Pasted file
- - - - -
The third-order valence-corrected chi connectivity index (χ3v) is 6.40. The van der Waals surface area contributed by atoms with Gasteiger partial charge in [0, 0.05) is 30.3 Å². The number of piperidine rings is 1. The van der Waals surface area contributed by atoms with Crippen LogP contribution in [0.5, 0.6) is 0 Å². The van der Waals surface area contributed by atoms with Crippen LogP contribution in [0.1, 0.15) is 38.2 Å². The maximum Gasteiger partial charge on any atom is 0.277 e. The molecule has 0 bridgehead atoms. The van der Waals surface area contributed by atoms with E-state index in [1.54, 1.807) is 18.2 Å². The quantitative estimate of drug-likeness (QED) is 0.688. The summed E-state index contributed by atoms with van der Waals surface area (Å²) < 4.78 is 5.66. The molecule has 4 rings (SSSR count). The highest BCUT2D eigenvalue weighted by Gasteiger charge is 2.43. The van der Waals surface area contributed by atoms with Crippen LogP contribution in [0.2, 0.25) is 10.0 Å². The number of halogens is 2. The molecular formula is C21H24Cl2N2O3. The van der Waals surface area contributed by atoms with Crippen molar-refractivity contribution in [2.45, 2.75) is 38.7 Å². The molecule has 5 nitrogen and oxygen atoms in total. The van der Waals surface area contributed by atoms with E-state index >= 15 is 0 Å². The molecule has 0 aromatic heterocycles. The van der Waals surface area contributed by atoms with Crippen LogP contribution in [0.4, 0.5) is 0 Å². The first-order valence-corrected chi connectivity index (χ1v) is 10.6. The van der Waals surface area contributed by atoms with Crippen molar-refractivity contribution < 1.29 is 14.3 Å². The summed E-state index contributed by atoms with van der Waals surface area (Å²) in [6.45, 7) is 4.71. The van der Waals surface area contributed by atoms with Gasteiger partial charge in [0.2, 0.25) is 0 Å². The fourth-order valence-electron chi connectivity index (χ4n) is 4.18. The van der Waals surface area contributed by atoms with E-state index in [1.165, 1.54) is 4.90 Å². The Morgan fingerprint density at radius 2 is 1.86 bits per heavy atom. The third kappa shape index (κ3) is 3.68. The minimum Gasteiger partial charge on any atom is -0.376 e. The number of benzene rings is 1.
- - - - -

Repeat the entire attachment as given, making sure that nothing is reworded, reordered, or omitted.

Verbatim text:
The third-order valence-corrected chi connectivity index (χ3v) is 6.40. The van der Waals surface area contributed by atoms with Gasteiger partial charge in [0, 0.05) is 30.3 Å². The number of piperidine rings is 1. The van der Waals surface area contributed by atoms with Crippen LogP contribution in [0.5, 0.6) is 0 Å². The van der Waals surface area contributed by atoms with Crippen LogP contribution in [0.1, 0.15) is 38.2 Å². The maximum Gasteiger partial charge on any atom is 0.277 e. The molecule has 0 bridgehead atoms. The van der Waals surface area contributed by atoms with E-state index in [1.54, 1.807) is 18.2 Å². The quantitative estimate of drug-likeness (QED) is 0.688. The summed E-state index contributed by atoms with van der Waals surface area (Å²) < 4.78 is 5.66. The molecule has 4 rings (SSSR count). The highest BCUT2D eigenvalue weighted by Gasteiger charge is 2.43. The van der Waals surface area contributed by atoms with Crippen LogP contribution in [0.2, 0.25) is 10.0 Å². The number of halogens is 2. The molecular formula is C21H24Cl2N2O3. The van der Waals surface area contributed by atoms with Crippen molar-refractivity contribution in [2.45, 2.75) is 38.7 Å². The molecule has 5 nitrogen and oxygen atoms in total. The van der Waals surface area contributed by atoms with E-state index >= 15 is 0 Å². The molecule has 0 aromatic heterocycles. The van der Waals surface area contributed by atoms with Crippen LogP contribution in [0.4, 0.5) is 0 Å². The first-order valence-corrected chi connectivity index (χ1v) is 10.6. The van der Waals surface area contributed by atoms with Crippen molar-refractivity contribution < 1.29 is 14.3 Å². The summed E-state index contributed by atoms with van der Waals surface area (Å²) in [6.45, 7) is 4.71. The van der Waals surface area contributed by atoms with Gasteiger partial charge in [0.2, 0.25) is 0 Å². The fourth-order valence-electron chi connectivity index (χ4n) is 4.18. The van der Waals surface area contributed by atoms with E-state index in [1.165, 1.54) is 4.90 Å². The Morgan fingerprint density at radius 2 is 1.86 bits per heavy atom. The third kappa shape index (κ3) is 3.68. The minimum Gasteiger partial charge on any atom is -0.376 e. The number of benzene rings is 1.